Mexican drug organizations are active in the Triangle, while heroin and methamphetamine use is on the rise, Sheriff Donnie Harrison says.
So county commissioners on Monday vowed to give him more money to combat the threat he sees.
The Wake County Board of Commissioners in a ceremonial vote unanimously approved a midyear expansion of the sheriff’s drugs and vice unit by adding three investigators, bringing the unit to 14 members.
The vote designates $103,600 in existing funds within the sheriff’s budget to fund the positions for the remainder of the fiscal year, which ends in June. The move also allocated $207,000 for the next fiscal year, which starts in July. The Sheriff’s Office is also expected to use $173,343 in federal grants.
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Without offering arrest and seizure statistics or producing a report his office referenced in a letter to commissioners, Harrison stressed the importance of the additional officers as he spoke at a Board of Commissioners meeting.
The Sheriff’s Office didn’t present a direct link between recent drug busts and Mexican drug organizations but cited the “Atlanta-Carolinas High Intensity Drug Trafficking Area 2014 Threat Assessment” report as a reference.
The Sheriff's Office, however, didn’t provide the report to The News & Observer, and the U.S. Department of Justice didn’t immediately respond to an inquiry about the document.
A similar 2010 DOJ report describes some of the issues to which Harrison’s office alluded. Interstate 40 “provides Mexican traffickers with a direct route from drug transit areas in Barstow, California, through Flagstaff, Arizona; Albuquerque, New Mexico; and Memphis, Tennessee, into Greensboro, Durham, and Raleigh, North Carolina,” the 2010 report says.
At the meeting, Harrison said the area’s extensive highway and interstate system, coupled with its growing population, make it an appealing location for drug trafficking.
“Increasingly, Mexican DTO’s (drug trafficking organizations) are transporting cocaine directly into the region and bypassing traditional distribution locations such as Atlanta,” his office wrote in a letter to commissioners.
Commissioners early last year denied his request for additional deputies for his drug and vice unit, Harrison said after the meeting.
“They felt like it wasn’t the time,” he said. “I didn’t argue the fact; I just went out and built a little stronger of a case.”
On Monday, Harrison promised commissioners they’d see results from their investment.
“If you allow me to have those investigators, we’ll make a dent. We’ll make a big dent,” he said.
“If the public knows we have more people working on drugs, that’s a deterrent,” he added.
Commissioners supported Harrison without hesitation.
“This allows us to go after more fish, bigger fish,” Matt Calabria said.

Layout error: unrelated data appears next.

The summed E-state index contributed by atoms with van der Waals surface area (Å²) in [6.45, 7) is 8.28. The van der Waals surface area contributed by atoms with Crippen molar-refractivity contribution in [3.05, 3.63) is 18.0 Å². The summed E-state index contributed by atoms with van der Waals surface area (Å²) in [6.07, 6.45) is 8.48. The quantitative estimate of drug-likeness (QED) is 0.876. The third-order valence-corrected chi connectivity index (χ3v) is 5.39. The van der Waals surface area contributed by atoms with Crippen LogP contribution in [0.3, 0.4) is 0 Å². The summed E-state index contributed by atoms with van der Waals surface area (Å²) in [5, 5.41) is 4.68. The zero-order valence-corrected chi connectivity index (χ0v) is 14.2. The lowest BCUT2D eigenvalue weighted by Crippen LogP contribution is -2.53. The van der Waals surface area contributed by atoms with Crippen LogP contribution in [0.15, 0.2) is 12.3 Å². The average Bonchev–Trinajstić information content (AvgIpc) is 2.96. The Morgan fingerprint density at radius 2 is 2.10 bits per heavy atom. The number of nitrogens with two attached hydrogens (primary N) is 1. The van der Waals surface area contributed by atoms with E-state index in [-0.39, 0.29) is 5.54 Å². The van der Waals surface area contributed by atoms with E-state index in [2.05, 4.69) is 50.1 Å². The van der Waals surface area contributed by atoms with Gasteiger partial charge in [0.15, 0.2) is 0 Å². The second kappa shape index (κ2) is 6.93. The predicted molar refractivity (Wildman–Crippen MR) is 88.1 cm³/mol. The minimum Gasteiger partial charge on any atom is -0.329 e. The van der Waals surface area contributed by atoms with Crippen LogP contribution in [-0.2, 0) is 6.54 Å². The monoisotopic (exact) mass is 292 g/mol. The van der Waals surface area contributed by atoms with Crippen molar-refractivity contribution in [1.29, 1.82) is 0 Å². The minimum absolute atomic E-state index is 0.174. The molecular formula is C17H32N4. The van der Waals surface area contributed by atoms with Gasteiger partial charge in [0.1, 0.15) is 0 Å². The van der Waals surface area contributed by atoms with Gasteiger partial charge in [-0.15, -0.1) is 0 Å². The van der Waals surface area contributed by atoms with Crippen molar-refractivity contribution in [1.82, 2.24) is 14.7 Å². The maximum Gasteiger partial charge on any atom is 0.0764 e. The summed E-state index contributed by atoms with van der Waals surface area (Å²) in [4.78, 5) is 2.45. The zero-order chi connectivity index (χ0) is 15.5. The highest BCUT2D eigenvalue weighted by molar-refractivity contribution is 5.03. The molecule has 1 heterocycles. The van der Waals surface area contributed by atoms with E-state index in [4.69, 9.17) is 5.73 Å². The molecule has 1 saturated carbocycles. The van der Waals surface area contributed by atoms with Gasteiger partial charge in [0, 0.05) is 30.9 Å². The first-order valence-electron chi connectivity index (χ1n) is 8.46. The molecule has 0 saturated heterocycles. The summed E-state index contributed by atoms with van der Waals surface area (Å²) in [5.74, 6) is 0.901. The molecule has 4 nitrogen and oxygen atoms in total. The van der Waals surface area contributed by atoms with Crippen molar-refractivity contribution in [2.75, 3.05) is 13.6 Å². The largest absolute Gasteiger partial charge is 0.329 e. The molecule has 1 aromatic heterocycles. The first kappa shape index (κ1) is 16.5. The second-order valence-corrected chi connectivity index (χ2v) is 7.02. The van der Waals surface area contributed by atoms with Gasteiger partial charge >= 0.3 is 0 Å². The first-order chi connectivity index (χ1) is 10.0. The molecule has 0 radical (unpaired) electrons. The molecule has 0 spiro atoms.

Caroline Sullivan noted a spike in overdoses locally, and Jessica Holmes pointed out that young people are the heaviest users.
“While this is not a pretty conversation to have, it is a critical conversation to have,” Holmes said.
The board’s move comes a month after Wake deputies reported seizing 46 kilograms – about 100 pounds – of cocaine. It comes a little more than a year after deputies seized cocaine with a purity level of 97 percent, an unusually high level that typically indicates the presence of expert traffickers, Harrison told commissioners.
“That tells us that we’re beginning to be the center, the hub,” he said.
Heroin and methamphetamine use is also increasing, Harrison said. Wake deputies in 2013 seized 2 kilograms of heroin, which the county reported as one of the largest seizures in the office’s history.
Spike in overdoses
Meanwhile, WakeMed Health and Hospitals says the number of patients needing treatment for heroin overdoses has increased since 2010, when the system treated seven patients.
The WakeMed system treated 21 patients the following year, 39 in 2012, 50 in 2013, 49 in 2014 and 71 last year, according to the hospital’s public relations office.
The additional resources will help the Sheriff’s Office target larger drug trafficking operations and fill a void in enforcement, Harrison said.
The U.S. Drug Enforcement Administration mostly targets drug busts involving more than a kilogram of narcotics, he said. Meanwhile, Harrison said the Sheriff’s Office until Monday only had the resources to track down much smaller drug deals at the street level.
Additional manpower equips the Wake sheriff to target drug dealers that are above street level but aren’t big enough to draw the attention of the DEA, Harrison added.
The commissioners’ move shows Wake is serious about keeping communities safe, Harrison said, and he hopes residents will join his effort to crack down on drug traffickers.
There are many Wake County communities where residents are aware of increased drug activity but are afraid to report it because they fear deportation, Harrison said. He urged those residents to report the activity and tried to quell their worries.
“We’re not worried about you being undocumented,” he said from the lectern in front of commissioners. “We just want to get the drugs out of the community.”